So what all you need to set up a pop-up kitchen successfully?
Location: First things first, you must find a location that you think would have enough takers for your menu offerings. On top of that, choose a location that doesn’t come under the high-risk COVID zone so you don’t have to worry about wrapping things sooner than you had planned.
Business License: Check with your local authorities to see what business licenses and insurance you need to run a pop-up restaurant. If you plan to serve or deliver alcohol, you’ll need an alcohol license also.
Create a small menu: Because pop-up kitchens are typically short on storage, you may not be able to carry a lot of supplies at a time. Limiting the menu to not more than 20 items should work for you. But if you really want to entice customers and give them the reason to keep coming back to you, change your menu every few nights and have a unique chef’s special every day. More tips on creating a small menu here.
Online ordering: Now with social distancing, you really can’t expect people to stop by at your pop-up store to enjoy a meal or two and you can’t even crowd up the place with long queues. But businesses must generate some revenue and this is only possible if you have an efficient online ordering system in place that your customers can use to place orders online. See how online ordering can help your restaurant grow profitability.
Contactless solutions: COVID-era and contactless solutions go hand in hand. You really cannot miss implementing contactless technology for restaurants if you want your customers to trust your business for maintaining an optimal level of hygiene and safety. Contactless Ordering or QR Menu Ordering enables your customers to place orders by scanning the unique QR code on their mobile phones. They can then browse the menu on their phone, place an order as well as make the payment, completely eliminating unnecessary human contact. Know more about Restolabs Contactless Solutions Here.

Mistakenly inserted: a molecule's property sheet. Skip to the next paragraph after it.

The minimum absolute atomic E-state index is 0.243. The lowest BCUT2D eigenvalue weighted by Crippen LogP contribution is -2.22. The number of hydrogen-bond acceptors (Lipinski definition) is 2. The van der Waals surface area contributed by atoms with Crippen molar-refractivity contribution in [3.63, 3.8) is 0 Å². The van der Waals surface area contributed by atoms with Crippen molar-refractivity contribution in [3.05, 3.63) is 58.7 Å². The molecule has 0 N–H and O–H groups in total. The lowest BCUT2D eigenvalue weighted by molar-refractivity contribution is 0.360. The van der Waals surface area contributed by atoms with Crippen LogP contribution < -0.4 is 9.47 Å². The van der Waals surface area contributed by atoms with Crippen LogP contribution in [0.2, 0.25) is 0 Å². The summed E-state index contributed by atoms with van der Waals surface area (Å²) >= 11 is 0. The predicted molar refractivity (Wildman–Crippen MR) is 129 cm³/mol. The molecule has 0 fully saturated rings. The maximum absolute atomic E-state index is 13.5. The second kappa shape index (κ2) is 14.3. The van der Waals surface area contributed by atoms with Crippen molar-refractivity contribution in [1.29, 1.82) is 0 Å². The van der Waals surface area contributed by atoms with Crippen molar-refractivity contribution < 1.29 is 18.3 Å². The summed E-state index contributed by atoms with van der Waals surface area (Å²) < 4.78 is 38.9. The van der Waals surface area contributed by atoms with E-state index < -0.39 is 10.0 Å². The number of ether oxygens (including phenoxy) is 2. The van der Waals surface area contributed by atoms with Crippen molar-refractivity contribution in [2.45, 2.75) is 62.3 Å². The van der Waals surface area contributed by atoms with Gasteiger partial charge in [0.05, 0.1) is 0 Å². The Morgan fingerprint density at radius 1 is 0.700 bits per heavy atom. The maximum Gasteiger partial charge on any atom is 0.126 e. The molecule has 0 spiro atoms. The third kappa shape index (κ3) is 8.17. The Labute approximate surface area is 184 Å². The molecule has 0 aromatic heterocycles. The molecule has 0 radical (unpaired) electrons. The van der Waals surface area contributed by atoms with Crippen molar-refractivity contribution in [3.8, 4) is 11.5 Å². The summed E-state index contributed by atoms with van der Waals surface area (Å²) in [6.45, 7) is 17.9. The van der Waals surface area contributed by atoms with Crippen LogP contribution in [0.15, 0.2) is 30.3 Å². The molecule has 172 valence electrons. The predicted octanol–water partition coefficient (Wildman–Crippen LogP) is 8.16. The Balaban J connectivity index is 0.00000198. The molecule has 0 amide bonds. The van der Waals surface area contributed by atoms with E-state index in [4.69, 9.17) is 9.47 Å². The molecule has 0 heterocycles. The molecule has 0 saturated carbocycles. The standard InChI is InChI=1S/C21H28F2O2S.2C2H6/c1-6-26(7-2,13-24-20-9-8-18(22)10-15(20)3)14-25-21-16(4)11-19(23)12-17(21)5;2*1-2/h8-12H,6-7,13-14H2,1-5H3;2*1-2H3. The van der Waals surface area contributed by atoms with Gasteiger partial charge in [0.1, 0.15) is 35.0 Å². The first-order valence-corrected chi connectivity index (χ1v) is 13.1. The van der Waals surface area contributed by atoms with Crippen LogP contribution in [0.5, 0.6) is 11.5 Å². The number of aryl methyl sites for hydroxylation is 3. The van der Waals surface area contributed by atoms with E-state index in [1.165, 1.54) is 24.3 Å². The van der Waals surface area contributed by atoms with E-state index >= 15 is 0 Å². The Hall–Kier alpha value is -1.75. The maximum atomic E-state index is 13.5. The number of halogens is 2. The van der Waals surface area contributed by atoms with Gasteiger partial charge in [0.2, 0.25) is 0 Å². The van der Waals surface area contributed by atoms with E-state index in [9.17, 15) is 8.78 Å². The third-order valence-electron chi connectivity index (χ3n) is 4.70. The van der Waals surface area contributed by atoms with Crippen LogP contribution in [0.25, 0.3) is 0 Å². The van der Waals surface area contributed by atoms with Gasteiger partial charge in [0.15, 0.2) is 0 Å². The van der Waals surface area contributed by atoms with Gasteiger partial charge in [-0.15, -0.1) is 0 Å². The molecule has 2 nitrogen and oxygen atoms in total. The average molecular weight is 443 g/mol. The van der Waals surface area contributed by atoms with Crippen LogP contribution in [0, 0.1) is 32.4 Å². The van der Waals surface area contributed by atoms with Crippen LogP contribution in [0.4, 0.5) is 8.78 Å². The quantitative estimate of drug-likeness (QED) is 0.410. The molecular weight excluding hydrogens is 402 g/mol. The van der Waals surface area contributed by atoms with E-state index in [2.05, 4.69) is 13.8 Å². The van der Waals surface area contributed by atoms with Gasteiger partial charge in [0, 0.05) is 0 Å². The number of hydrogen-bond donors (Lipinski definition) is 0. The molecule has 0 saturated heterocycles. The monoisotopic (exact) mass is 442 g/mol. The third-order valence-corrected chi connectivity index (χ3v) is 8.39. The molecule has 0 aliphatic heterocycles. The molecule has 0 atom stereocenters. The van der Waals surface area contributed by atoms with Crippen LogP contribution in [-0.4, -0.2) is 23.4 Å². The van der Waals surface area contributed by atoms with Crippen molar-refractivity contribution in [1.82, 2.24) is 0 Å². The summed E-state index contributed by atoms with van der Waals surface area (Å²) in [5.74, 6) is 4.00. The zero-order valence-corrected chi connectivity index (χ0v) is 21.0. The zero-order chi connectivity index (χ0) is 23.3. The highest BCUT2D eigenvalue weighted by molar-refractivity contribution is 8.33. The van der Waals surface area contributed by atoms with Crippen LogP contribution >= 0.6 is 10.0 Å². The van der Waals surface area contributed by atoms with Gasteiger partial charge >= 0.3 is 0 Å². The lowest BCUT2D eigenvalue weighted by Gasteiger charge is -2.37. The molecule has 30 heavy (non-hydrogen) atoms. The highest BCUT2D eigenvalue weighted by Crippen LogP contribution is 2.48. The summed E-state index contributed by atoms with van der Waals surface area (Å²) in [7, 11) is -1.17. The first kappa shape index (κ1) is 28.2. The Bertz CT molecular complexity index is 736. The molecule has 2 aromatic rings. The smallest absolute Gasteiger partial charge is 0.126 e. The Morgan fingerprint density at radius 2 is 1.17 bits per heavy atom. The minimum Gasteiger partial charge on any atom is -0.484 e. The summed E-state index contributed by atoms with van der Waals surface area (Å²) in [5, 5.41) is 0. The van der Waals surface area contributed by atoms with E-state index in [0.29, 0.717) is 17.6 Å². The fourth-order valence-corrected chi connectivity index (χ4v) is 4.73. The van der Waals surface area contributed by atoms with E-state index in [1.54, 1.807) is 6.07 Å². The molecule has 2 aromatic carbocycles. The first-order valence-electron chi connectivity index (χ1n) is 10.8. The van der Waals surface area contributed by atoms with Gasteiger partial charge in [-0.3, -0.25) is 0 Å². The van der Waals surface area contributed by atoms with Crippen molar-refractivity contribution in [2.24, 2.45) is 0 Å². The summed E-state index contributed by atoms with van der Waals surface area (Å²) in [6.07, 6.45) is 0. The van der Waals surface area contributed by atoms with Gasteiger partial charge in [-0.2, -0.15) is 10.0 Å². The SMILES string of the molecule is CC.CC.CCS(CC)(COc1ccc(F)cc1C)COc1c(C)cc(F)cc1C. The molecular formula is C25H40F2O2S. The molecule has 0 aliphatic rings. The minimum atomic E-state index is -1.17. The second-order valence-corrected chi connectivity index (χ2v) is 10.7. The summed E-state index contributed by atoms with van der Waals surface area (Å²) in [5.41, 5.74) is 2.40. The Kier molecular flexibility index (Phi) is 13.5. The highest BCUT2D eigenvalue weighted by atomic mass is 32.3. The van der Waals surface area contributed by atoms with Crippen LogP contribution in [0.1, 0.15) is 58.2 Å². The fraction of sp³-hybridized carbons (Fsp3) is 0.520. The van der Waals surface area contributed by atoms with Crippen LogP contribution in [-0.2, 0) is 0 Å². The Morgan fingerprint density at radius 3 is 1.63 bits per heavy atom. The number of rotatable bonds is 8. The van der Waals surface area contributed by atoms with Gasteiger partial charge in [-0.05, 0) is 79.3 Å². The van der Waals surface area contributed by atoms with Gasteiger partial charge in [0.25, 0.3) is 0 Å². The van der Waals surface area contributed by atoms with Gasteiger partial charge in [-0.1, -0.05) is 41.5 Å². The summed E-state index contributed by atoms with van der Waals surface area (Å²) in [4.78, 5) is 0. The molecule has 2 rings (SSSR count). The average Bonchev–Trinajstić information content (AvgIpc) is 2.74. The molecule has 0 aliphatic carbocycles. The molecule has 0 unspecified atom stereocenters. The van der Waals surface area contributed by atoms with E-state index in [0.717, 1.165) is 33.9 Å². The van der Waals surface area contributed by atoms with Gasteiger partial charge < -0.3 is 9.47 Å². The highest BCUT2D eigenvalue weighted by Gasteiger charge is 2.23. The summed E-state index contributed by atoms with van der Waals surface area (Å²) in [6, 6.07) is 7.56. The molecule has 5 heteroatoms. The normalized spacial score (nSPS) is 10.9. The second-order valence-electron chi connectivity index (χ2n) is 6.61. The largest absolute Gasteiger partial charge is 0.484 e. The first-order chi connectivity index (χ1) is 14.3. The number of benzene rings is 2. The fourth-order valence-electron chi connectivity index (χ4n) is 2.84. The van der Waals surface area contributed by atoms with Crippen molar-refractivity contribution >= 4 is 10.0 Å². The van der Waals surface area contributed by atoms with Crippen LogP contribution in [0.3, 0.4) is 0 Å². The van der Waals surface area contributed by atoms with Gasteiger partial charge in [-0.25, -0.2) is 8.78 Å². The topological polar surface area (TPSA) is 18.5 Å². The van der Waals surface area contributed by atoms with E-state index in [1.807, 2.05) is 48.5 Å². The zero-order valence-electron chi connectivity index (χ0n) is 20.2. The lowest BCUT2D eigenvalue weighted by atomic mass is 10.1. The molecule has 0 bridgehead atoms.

Do you think you have what it takes to open a successful pop-up restaurant?
Over the last few months, the Restolabs team has helped hundreds of chefs set up virtual pop-up kitchens. More than that, we couldn’t have anticipated that these pop-up restaurants would immediately have a flock of customers willing to order from them online. Luckily, these test the concept restaurants give their customers the flexibility of ordering so they keep coming back for more, especially with the pandemic fatigue setting in.
It’s not necessary to become 100% digitized in order to reap the benefits of a pop-up restaurant. You can set up dining sections in a way that adheres to all standard safety protocols set by the state government. In fact, in our view, the best approach is to go hybrid. The hybrid business model allows your business to test the waters before getting fully committed to a physical presence. Since we are living in unprecedented times, there is a high chance that virtually becomes mainstream, in that case, you’ll find yourself in a strategically advantageous position.
Make sure to partner with a restaurant online ordering system that’ll accommodate all your needs as you grow into a full-fledged establishment.